Declarations in the Course of Duty
Declarations made in the course of duty is an exception to the hearsay rule that permits the introduction of evidence of declarations made in the course of regular duty. This exception commonly allows business records to be admitted as evidence. Before such a declaration can be admitted as evidence, the court must be satisfied that certain conditions have been met.
The individual who made the declaration must be deceased or otherwise permanently unavailable at the time the declaration is to be introduced into evidence. The declaration must have been very close in time to the event it is reporting. This means that if an individual is making a record of an incident in the course of their regular business duties, they must make the declaration immediately after the event which they are recording.
This ensures that the declaration depicts the event it is describing as accurately as possible. The declaration must discuss an event that happened to the declarant. The declarant cannot make a statement about something they were told, or something they learned from a third party. Finally, the declaration must have been made in the regular course of duty.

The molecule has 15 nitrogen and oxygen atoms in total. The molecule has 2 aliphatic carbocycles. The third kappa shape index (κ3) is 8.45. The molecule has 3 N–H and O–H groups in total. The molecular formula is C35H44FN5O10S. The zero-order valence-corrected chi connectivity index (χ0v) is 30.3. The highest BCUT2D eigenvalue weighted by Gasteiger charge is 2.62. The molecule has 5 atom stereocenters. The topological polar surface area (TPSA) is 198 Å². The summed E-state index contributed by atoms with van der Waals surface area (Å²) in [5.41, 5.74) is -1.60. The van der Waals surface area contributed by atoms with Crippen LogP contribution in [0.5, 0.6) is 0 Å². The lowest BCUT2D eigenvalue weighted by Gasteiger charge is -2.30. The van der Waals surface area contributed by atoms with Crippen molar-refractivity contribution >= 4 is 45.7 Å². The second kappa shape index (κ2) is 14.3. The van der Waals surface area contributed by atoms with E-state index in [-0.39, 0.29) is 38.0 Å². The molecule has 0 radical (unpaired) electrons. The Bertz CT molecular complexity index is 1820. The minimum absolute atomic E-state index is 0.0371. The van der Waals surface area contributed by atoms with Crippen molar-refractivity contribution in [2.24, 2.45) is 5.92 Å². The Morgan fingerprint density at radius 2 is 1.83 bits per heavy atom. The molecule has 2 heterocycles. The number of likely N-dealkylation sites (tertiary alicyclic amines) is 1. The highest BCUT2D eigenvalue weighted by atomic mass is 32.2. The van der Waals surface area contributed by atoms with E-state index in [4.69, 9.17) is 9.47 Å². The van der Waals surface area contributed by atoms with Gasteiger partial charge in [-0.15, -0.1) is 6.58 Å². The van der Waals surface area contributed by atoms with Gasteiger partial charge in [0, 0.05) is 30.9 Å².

Person A is a police officer who is required to fill out various reports relating to the traffic stops they conduct as part of their regular duties. Person A pulls over person B and subsequently fills out the necessary paperwork. Person A later dies and is unable to testify at trial in person B’s case. Person A’s reports may be introduced as evidence under this exception to the hearsay rule because the reports were made in the regular course of duty, by the individual who pulled over the accused, the officer is now deceased, and the notes were made immediately after pulling over person B.